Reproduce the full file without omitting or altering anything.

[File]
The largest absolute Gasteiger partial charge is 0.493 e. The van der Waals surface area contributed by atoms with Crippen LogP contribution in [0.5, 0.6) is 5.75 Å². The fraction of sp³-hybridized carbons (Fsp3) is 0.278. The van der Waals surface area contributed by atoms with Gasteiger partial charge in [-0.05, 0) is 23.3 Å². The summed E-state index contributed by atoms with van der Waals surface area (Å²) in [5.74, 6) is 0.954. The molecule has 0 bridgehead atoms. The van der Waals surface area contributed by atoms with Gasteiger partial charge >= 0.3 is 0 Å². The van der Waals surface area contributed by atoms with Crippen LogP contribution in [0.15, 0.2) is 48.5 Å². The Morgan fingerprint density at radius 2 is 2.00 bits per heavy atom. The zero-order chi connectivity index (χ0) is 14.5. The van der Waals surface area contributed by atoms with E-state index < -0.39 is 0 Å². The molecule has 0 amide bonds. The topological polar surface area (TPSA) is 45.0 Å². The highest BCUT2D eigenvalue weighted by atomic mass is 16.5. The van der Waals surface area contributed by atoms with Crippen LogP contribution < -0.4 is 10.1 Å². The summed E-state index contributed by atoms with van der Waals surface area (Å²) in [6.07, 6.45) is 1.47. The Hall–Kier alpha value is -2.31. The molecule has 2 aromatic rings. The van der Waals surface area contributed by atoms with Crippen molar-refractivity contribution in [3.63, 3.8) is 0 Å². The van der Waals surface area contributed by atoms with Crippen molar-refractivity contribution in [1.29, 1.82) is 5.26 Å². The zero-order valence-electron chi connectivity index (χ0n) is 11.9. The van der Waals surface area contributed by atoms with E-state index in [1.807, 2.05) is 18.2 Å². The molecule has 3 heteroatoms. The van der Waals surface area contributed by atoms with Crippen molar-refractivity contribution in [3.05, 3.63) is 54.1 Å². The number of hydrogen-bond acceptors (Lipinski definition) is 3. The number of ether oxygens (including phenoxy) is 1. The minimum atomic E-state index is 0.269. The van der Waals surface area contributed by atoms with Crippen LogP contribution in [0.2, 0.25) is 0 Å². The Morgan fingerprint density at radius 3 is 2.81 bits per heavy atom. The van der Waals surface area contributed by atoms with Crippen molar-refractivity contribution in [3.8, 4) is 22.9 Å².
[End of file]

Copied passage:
The largest absolute Gasteiger partial charge is 0.493 e. The van der Waals surface area contributed by atoms with Crippen LogP contribution in [0.5, 0.6) is 5.75 Å². The fraction of sp³-hybridized carbons (Fsp3) is 0.278. The van der Waals surface area contributed by atoms with Gasteiger partial charge in [-0.05, 0) is 23.3 Å². The summed E-state index contributed by atoms with van der Waals surface area (Å²) in [5.74, 6) is 0.954. The molecule has 0 bridgehead atoms. The van der Waals surface area contributed by atoms with Gasteiger partial charge >= 0.3 is 0 Å². The van der Waals surface area contributed by atoms with Crippen LogP contribution in [0.15, 0.2) is 48.5 Å². The Morgan fingerprint density at radius 2 is 2.00 bits per heavy atom. The zero-order chi connectivity index (χ0) is 14.5. The van der Waals surface area contributed by atoms with E-state index < -0.39 is 0 Å². The molecule has 0 amide bonds. The topological polar surface area (TPSA) is 45.0 Å². The highest BCUT2D eigenvalue weighted by atomic mass is 16.5. The van der Waals surface area contributed by atoms with Crippen LogP contribution < -0.4 is 10.1 Å². The summed E-state index contributed by atoms with van der Waals surface area (Å²) in [6.07, 6.45) is 1.47. The Hall–Kier alpha value is -2.31. The molecule has 2 aromatic rings. The van der Waals surface area contributed by atoms with Crippen molar-refractivity contribution in [3.63, 3.8) is 0 Å². The van der Waals surface area contributed by atoms with Crippen molar-refractivity contribution in [1.29, 1.82) is 5.26 Å². The zero-order valence-electron chi connectivity index (χ0n) is 11.9. The van der Waals surface area contributed by atoms with E-state index in [1.807, 2.05) is 18.2 Å². The molecule has 3 heteroatoms. The van der Waals surface area contributed by atoms with Crippen molar-refractivity contribution in [3.05, 3.63) is 54.1 Å². The number of hydrogen-bond acceptors (Lipinski definition) is 3. The number of ether oxygens (including phenoxy) is 1. The minimum atomic E-state index is 0.269. The van der Waals surface area contributed by atoms with Crippen LogP contribution in [0.2, 0.25) is 0 Å². The Morgan fingerprint density at radius 3 is 2.81 bits per heavy atom. The van der Waals surface area contributed by atoms with Crippen molar-refractivity contribution in [3.8, 4) is 22.9 Å².